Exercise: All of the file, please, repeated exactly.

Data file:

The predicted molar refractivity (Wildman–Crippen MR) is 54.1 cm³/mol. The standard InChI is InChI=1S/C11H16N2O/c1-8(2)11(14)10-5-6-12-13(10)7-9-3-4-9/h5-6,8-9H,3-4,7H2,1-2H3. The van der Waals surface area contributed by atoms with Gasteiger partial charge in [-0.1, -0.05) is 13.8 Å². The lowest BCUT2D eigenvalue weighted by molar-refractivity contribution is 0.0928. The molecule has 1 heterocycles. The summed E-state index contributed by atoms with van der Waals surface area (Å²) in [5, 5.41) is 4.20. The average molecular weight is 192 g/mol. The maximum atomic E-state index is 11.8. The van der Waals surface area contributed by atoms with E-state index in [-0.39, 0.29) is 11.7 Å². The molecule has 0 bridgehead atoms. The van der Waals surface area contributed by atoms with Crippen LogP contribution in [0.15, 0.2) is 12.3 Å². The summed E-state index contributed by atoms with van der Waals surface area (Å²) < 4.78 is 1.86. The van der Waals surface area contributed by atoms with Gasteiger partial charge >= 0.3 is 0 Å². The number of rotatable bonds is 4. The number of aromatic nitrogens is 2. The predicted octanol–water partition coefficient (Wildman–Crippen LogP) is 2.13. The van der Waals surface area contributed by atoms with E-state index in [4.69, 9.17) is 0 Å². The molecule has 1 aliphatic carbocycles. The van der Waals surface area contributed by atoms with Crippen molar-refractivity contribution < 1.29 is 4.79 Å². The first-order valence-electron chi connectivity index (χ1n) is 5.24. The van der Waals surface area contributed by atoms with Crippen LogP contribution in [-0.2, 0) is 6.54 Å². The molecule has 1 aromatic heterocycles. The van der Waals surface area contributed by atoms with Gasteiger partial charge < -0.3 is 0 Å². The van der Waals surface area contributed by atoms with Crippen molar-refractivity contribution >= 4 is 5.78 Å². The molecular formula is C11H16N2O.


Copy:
The predicted molar refractivity (Wildman–Crippen MR) is 54.1 cm³/mol. The standard InChI is InChI=1S/C11H16N2O/c1-8(2)11(14)10-5-6-12-13(10)7-9-3-4-9/h5-6,8-9H,3-4,7H2,1-2H3. The van der Waals surface area contributed by atoms with Gasteiger partial charge in [-0.1, -0.05) is 13.8 Å². The lowest BCUT2D eigenvalue weighted by molar-refractivity contribution is 0.0928. The molecule has 1 heterocycles. The summed E-state index contributed by atoms with van der Waals surface area (Å²) in [5, 5.41) is 4.20. The average molecular weight is 192 g/mol. The maximum atomic E-state index is 11.8. The van der Waals surface area contributed by atoms with E-state index in [-0.39, 0.29) is 11.7 Å². The molecule has 0 bridgehead atoms. The van der Waals surface area contributed by atoms with Crippen LogP contribution in [0.15, 0.2) is 12.3 Å². The summed E-state index contributed by atoms with van der Waals surface area (Å²) < 4.78 is 1.86. The van der Waals surface area contributed by atoms with Gasteiger partial charge >= 0.3 is 0 Å². The number of rotatable bonds is 4. The number of aromatic nitrogens is 2. The predicted octanol–water partition coefficient (Wildman–Crippen LogP) is 2.13. The van der Waals surface area contributed by atoms with E-state index in [4.69, 9.17) is 0 Å². The molecule has 1 aliphatic carbocycles. The van der Waals surface area contributed by atoms with Crippen molar-refractivity contribution < 1.29 is 4.79 Å². The first-order valence-electron chi connectivity index (χ1n) is 5.24. The van der Waals surface area contributed by atoms with Crippen LogP contribution in [-0.2, 0) is 6.54 Å². The molecule has 1 aromatic heterocycles. The van der Waals surface area contributed by atoms with Gasteiger partial charge < -0.3 is 0 Å². The van der Waals surface area contributed by atoms with Crippen molar-refractivity contribution >= 4 is 5.78 Å². The molecular formula is C11H16N2O.